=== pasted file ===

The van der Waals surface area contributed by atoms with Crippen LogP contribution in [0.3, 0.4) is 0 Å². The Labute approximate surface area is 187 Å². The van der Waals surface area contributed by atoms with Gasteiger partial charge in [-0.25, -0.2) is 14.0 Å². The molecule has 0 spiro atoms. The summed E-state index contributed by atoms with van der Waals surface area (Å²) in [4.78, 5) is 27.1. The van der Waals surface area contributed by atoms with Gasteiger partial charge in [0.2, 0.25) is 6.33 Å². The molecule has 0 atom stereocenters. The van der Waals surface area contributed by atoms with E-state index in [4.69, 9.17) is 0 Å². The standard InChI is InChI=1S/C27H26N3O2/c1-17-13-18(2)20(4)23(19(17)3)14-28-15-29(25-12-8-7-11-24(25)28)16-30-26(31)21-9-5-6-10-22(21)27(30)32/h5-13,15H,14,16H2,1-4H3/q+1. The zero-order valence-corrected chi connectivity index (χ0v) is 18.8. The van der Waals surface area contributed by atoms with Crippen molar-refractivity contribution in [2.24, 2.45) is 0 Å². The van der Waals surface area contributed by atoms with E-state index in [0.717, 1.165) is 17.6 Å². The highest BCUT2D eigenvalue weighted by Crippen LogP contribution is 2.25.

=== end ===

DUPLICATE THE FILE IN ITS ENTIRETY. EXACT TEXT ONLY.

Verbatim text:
The van der Waals surface area contributed by atoms with Crippen LogP contribution in [0.3, 0.4) is 0 Å². The Labute approximate surface area is 187 Å². The van der Waals surface area contributed by atoms with Gasteiger partial charge in [-0.25, -0.2) is 14.0 Å². The molecule has 0 spiro atoms. The summed E-state index contributed by atoms with van der Waals surface area (Å²) in [4.78, 5) is 27.1. The van der Waals surface area contributed by atoms with Gasteiger partial charge in [0.2, 0.25) is 6.33 Å². The molecule has 0 atom stereocenters. The van der Waals surface area contributed by atoms with E-state index in [4.69, 9.17) is 0 Å². The standard InChI is InChI=1S/C27H26N3O2/c1-17-13-18(2)20(4)23(19(17)3)14-28-15-29(25-12-8-7-11-24(25)28)16-30-26(31)21-9-5-6-10-22(21)27(30)32/h5-13,15H,14,16H2,1-4H3/q+1. The zero-order valence-corrected chi connectivity index (χ0v) is 18.8. The van der Waals surface area contributed by atoms with Crippen molar-refractivity contribution in [2.24, 2.45) is 0 Å². The van der Waals surface area contributed by atoms with E-state index in [0.717, 1.165) is 17.6 Å². The highest BCUT2D eigenvalue weighted by Crippen LogP contribution is 2.25.